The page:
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DC Circuit Vacates Years of Guantanamo Court Orders

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By William Vogeler, Esq. on April 19, 2019 6:00 AM

What was Colonel Vance Spath thinking as he presided over the case of an alleged al Qaeda operative?

Spath was serving as a military judge in Guantanamo Bay, where Abd Al-Rahim Hussein Muhammed Al-Nashiri was facing capital charges. The case dragged on for four years. But In re: Abd Al-Rahim Hussein Al-Nashir came back to haunt Spath, who retired last year. He was thinking about a conflict of interest that he should have disclosed from the beginning.

Conflict of Interest

Spath had applied for a job as an immigration judge with the Department of Justice shortly after Al-Nashiri's case started. He did not disclose that to the defendant or his lawyers. After receiving an offer from the government, and before retiring from the military, Spath got into a dispute with the defense attorneys. Three out of four wanted out of the case.

The DC Circuit Court of Appeals said Spath had an "appearance of partiality" that disqualified him because DOJ employees had worked on the case against Al-Nashiri. The appeals court vacated all orders issued by Spath from the date he applied for the job. The Washington Post called it setback for Guantanamo.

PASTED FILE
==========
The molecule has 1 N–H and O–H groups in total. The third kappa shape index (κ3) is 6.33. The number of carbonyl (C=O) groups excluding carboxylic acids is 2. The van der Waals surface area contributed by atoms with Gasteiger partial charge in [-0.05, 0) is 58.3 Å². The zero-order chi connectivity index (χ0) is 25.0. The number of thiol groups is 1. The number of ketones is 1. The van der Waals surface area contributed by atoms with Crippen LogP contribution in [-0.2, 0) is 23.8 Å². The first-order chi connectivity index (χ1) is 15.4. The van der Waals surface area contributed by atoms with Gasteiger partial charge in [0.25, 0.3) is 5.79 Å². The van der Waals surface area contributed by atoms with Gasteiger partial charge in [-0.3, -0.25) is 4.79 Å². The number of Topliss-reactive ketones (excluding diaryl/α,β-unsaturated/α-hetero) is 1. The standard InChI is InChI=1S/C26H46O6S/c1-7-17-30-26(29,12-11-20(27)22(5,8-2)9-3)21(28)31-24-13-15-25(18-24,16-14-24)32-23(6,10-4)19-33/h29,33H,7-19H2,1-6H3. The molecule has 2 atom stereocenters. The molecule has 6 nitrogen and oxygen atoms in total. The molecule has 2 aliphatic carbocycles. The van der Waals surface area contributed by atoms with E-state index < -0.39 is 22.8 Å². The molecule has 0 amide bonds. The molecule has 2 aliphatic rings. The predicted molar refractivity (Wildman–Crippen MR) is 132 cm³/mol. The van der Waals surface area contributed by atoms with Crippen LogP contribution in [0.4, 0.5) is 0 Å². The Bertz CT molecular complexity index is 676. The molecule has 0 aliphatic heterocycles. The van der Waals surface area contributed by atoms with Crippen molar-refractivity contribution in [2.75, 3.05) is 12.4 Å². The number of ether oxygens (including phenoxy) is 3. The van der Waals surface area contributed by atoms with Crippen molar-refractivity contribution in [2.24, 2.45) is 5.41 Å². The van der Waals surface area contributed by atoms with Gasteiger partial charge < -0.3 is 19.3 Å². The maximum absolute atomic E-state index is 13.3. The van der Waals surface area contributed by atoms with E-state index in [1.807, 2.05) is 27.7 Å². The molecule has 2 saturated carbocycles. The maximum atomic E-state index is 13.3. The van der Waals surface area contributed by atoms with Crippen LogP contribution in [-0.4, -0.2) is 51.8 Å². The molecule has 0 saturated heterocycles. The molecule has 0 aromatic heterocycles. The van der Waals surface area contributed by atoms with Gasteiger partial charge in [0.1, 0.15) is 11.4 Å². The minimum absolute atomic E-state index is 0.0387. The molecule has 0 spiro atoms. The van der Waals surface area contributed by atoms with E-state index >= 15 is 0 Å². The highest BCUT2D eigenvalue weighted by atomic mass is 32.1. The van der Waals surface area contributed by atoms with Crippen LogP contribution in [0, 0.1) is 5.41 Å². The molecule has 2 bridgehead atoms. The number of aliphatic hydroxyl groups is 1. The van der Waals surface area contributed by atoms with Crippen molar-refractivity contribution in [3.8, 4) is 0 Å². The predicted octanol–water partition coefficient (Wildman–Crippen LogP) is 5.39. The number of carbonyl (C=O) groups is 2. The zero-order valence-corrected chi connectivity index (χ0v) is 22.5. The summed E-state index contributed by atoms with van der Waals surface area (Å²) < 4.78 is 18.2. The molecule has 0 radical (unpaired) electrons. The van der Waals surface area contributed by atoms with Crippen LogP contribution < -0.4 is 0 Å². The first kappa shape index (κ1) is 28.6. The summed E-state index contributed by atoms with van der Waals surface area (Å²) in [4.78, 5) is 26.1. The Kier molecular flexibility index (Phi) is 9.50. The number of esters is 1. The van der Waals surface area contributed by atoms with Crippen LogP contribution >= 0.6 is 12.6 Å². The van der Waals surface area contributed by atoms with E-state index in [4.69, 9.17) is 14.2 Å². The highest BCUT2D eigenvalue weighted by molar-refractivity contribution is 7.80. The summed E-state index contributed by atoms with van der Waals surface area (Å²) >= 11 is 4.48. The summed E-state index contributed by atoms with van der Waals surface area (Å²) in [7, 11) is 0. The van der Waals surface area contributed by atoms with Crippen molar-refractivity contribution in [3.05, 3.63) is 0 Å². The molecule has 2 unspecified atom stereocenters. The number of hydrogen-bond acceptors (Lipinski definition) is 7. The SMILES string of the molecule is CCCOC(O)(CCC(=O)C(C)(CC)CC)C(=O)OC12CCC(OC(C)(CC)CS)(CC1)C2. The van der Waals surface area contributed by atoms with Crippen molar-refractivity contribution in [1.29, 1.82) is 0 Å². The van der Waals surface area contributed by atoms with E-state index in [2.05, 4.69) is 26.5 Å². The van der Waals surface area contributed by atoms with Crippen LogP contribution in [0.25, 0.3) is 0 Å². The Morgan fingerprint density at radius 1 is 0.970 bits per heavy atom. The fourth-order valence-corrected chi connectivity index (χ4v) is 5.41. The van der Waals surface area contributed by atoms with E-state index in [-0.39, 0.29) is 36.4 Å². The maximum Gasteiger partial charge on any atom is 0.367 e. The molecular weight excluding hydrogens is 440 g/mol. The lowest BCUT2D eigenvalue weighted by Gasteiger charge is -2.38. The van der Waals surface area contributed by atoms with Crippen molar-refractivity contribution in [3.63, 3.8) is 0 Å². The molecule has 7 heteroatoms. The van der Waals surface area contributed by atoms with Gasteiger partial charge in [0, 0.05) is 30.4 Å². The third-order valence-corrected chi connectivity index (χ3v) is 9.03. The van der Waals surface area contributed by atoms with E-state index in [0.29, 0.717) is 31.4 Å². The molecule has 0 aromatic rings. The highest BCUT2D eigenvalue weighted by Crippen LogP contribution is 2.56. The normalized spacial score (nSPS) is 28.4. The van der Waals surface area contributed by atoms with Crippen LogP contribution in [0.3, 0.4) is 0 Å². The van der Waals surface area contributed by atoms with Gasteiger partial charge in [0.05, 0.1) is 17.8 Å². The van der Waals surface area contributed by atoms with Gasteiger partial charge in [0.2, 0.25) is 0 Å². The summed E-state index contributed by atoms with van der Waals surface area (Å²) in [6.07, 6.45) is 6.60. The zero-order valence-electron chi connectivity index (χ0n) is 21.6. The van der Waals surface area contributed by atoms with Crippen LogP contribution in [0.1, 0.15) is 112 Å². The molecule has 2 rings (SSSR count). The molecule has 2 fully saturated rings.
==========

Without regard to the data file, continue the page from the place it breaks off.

Spath, who once ordered a Marine general to confinement for contempt of court, called it a career.

Contempt of Court

Spath retired from the Air Force late last year, having served as chief of the judiciary in Guantanamo since 2014. He had been presiding over the USS Cole case. At the time, he was in the spotlight for sending Marine Brig. Gen. John Baker to the brig for 21 days. Spath punished the general for releasing three defense attorneys in the case. A federal court overturned that decision, and the DC Circuit granted the defense request to vacate all Spath's orders in the case for the last two years. Al-Nashiri's lawyers also asked for permission to warn the defendant about potential monitoring at Guantanamo, but the court denied their motion.

Al-Nashiri is accused of orchestrating the bombing of the USS Cole on Oct. 12, 2000. Seventeen American soldiers were killed and 39 were wounded in the attack.

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